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Translation of día in English:

nombre masculino/masculine noun

  • 3 (tiempo indeterminado) day tienes que pasar por casa un día you must drop in sometime o some day o one day si un día te aburres y te quieres ir … if one day you get fed up and you want to leave … ya me lo agradecerás algún día you'll thank me for it one day el día que tengas hijos, sabrás lo que es when you have children of your own, you'll know just what it involves ¿cuándo será el día que te vea entusiasmada? when will I ever see you show some enthusiasm? si el plan se realiza algún día if the plan is ever put into effect, if the plan is one day put into effect lo haremos otro día we'll do it another o/or some other time cualquier día de estos any day now un día de estos one of these days ¡hasta otro día! so long!, see you! ¡cualquier día! [irónico], podríamos invitarlos a cenar — ¡cualquier día! we could have them round for dinner — over my dead body! cualquier día vuelvo yo a prestarle el coche that's the last time I lend him the car, no way will I ever lend him the car again! [familiar/colloquial] quizás nos ofrece más dinero — ¡cualquier día! maybe he'll offer us more money — sure, and pigs might fly! [ironic] el día menos pensado when you least expect it en su día, compraremos las provisiones en su día we'll buy our supplies later on o/or in due course dio lugar a un gran escándalo en su día it caused a huge scandal in its day o/or time un buen día one fine day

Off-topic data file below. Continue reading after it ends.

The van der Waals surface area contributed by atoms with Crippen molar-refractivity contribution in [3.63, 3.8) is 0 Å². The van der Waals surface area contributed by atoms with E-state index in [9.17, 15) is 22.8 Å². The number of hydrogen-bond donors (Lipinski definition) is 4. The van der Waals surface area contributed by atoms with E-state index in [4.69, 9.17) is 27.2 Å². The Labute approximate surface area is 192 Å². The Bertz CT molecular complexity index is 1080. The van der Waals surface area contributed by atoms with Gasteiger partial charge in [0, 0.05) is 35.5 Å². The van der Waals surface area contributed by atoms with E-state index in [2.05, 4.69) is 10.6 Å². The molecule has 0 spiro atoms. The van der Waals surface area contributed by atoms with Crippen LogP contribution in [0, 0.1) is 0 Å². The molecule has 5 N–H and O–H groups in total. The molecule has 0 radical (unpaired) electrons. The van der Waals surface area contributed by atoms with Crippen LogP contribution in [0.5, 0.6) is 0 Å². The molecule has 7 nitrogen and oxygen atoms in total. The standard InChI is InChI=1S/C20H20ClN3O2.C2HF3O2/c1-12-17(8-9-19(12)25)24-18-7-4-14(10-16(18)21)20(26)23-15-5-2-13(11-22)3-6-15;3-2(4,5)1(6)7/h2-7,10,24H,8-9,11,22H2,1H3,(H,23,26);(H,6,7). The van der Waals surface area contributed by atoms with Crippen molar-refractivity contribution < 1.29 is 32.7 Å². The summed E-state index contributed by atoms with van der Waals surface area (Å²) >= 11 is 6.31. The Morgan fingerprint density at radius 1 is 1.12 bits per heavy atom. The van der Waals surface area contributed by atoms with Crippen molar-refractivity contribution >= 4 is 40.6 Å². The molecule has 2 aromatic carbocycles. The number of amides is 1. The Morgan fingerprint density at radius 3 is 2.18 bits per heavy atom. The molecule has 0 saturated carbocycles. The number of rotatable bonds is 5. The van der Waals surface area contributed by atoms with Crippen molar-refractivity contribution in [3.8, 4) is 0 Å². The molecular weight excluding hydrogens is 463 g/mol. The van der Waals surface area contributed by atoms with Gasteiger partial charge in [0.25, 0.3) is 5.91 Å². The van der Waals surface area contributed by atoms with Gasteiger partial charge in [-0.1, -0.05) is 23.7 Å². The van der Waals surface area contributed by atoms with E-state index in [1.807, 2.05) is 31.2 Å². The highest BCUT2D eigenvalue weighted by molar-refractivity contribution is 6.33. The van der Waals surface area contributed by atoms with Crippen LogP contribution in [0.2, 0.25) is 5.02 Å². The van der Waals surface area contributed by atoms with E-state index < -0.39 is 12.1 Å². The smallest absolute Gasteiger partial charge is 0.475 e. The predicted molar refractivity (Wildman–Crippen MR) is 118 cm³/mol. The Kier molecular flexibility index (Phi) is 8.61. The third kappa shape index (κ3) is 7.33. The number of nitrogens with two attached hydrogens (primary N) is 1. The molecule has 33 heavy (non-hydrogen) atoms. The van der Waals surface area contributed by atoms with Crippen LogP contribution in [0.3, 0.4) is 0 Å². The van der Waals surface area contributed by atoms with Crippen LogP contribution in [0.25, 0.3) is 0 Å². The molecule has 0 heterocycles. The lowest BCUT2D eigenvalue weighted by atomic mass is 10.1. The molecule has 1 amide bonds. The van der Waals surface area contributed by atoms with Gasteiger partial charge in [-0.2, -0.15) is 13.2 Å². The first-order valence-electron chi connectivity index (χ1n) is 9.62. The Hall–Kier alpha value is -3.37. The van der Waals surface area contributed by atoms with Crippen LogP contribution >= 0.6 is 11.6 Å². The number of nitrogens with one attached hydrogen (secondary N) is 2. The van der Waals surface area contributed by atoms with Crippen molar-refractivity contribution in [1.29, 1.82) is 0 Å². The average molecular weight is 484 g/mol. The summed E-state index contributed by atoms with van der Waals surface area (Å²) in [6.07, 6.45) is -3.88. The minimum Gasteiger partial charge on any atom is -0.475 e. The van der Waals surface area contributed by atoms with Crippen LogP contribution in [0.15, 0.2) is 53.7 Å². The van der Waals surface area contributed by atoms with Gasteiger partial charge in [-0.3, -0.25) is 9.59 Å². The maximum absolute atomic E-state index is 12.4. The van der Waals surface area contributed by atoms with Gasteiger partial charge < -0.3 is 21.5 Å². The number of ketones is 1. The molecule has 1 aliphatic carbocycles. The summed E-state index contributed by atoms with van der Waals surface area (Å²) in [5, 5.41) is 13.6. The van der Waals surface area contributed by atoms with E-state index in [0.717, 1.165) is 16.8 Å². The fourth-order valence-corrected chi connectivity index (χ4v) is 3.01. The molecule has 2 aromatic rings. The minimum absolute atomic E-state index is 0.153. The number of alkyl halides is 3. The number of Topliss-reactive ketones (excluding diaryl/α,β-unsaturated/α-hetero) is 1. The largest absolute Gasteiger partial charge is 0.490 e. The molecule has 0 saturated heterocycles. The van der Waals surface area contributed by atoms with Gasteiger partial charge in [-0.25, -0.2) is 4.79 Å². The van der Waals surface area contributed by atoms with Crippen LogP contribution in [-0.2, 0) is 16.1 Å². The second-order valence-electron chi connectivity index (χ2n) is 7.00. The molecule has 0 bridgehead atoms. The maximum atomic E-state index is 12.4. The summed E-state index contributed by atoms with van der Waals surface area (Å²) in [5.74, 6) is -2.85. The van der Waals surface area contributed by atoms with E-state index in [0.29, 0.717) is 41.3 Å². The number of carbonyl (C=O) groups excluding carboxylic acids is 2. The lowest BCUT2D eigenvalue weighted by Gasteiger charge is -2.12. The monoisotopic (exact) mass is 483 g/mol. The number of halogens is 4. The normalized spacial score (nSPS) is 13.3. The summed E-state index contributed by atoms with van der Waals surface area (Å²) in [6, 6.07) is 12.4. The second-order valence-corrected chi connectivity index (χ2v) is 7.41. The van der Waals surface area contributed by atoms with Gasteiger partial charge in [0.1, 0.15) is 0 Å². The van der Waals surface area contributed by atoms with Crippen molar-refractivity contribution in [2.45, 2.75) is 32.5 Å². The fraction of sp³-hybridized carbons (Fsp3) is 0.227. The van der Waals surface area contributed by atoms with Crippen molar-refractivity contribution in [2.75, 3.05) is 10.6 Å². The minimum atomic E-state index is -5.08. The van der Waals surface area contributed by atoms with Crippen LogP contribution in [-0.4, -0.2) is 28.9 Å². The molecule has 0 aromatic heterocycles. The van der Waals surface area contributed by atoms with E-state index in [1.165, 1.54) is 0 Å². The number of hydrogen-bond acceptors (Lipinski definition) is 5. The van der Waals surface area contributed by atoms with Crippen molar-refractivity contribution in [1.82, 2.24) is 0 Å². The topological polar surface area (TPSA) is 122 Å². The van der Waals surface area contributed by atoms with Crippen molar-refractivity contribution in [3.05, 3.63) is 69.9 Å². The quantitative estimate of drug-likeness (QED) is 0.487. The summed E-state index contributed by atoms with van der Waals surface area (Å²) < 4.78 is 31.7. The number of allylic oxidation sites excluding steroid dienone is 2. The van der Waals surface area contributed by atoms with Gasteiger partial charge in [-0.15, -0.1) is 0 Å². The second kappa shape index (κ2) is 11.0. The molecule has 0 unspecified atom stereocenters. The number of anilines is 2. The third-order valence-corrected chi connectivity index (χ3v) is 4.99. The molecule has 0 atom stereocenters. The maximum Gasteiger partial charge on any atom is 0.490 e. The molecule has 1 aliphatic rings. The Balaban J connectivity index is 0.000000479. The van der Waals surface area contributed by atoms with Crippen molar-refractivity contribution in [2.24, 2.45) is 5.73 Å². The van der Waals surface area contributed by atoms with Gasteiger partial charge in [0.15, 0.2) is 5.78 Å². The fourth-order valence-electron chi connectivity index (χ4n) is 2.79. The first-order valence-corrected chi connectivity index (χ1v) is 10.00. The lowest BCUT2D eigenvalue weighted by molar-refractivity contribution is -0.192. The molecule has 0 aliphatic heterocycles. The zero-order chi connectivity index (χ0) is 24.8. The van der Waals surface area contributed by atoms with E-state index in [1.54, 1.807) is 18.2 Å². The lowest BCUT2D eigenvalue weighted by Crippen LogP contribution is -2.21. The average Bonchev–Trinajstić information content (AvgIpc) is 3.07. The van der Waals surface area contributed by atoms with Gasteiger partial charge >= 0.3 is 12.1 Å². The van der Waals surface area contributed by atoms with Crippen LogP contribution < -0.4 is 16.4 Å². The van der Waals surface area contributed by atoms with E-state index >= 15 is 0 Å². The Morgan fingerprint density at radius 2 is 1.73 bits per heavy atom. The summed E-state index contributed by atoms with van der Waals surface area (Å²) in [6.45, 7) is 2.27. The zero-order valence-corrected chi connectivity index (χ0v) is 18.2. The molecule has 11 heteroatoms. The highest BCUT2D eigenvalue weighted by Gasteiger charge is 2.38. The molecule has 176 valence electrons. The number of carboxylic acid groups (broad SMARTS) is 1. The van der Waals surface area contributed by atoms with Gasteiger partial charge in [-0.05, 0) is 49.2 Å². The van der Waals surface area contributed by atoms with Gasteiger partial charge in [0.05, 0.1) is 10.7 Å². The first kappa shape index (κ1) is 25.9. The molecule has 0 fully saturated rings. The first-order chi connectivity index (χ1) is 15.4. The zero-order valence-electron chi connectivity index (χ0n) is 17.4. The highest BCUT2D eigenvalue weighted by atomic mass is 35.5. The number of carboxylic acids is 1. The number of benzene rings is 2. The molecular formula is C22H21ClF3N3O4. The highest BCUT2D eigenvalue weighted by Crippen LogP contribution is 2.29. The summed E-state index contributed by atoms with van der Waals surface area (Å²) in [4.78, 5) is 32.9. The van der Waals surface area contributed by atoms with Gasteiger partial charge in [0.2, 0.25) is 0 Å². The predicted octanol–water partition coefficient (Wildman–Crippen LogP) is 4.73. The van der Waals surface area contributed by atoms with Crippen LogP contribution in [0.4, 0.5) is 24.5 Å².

• 4
    (días masculino plural)
    (vida, tiempo) days (plural) tiene los días contados his days are numbered, he won't last long desde el siglo XVII hasta nuestros días from the 17th Century to the present day en días de tu bisabuelo back in your great-grandfather's day o/or time estar en sus días (México/Mexico) [familiar/colloquial] to have one's period

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Cultural fact of the day

Sherry is produced in an area of chalky soil known as albariza lying between the towns of Puerto de Santa María, Sanlúcar de Barrameda, and Jerez de la Frontera in Cádiz province. It is from Jerez that sherry takes its English name. Sherries, made from grape varieties including Palomino and Pedro Ximénez, are drunk worldwide as an aperitif, and in Spain as an accompaniment to tapas. The styles of jerez vary from the pale fino and manzanilla to the darker aromatic oloroso and amontillado.